Mideast bowling for tyrants
As the Dude, Donny or any “Big Lebowski” fan can tell you, it is a blast smashing bowling pins to the hardwood; and right now, millions in the Middle East are enjoying a similar sport called bowling for tyrants.
Usually only one King Pin is targeted, but it can take a lot of balls to knock him down. And yet, angry mobs there are rolling strike after strike in the name of freedom and democracy.
It is a triumph for the White House, which was savaged for playing it so safe on engagement that a gutter ball seemed certain. It is inspiring for many young Americans who enjoy a Facebook-Koolaid kinship with young folks the world over, especially when it comes to pushing the Old Guard off to the nursing home or a war crimes trial.
But the pin-setting machine is whirring even as the protestors are posting their victorious profile pics, and you can bet your league shirt new King Pins are preparing to take a stand. Why?
Many of these countries have one key industry and are wracked by joblessness. That equation has always made it easy for tyrants to arise: Control that one resource, and you control the wealth and power of the nation.
The protestors seem to lack any clear strategy for what they will do with their newfound power. Sure, they’ll hold elections — but absent rapid economic improvements, this too can leave the door wide open for new dictators to hijack their revolutions.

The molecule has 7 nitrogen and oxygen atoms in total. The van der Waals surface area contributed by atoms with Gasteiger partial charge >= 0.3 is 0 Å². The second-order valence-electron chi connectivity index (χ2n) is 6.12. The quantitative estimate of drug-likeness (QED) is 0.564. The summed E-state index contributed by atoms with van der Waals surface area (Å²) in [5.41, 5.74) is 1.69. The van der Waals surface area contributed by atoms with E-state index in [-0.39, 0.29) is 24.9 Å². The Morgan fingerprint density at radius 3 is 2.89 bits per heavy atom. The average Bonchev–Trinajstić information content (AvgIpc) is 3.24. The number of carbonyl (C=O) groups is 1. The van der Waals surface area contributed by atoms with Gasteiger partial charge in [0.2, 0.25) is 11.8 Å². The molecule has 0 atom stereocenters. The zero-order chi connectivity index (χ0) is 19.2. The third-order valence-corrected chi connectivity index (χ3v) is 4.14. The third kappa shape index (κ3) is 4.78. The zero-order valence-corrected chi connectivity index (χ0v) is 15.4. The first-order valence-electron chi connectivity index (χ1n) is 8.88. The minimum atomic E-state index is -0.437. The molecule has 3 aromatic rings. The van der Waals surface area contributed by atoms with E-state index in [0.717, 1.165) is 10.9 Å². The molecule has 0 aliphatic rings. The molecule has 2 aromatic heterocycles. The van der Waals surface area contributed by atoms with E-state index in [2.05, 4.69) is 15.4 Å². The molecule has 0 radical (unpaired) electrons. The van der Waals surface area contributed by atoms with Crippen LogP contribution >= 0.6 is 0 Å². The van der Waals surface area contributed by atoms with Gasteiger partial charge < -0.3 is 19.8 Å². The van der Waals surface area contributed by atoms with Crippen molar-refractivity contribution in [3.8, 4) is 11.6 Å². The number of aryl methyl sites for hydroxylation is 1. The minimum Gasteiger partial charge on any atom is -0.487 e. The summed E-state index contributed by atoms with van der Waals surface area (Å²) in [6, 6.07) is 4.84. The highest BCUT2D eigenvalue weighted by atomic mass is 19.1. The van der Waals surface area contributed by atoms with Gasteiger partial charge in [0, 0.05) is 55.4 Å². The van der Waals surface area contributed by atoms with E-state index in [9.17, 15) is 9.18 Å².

And lastly, women still have limited influence and rights in many of these communities. Here is a simple test for whether a country can be truly Democratic. If women are relegated primarily to child-bearing and family-caring, it is usually a sign of an economy and health system that can’t survive without half the population in this role. And when that many people are forced to respect such an imposed foul line, tyrants know that much of their work is already done.
I’m not saying there is no cause for celebration. What I am saying is that even though some of the King Pins are gone, the circumstances that brought them to the front of the pin set remain; and in a long tournament, even a string of strikes does not necessarily take the trophy.
– CNN’s Tom Foreman is a regular on “AC360°”/ www.ac360.com and “The Situation Room.”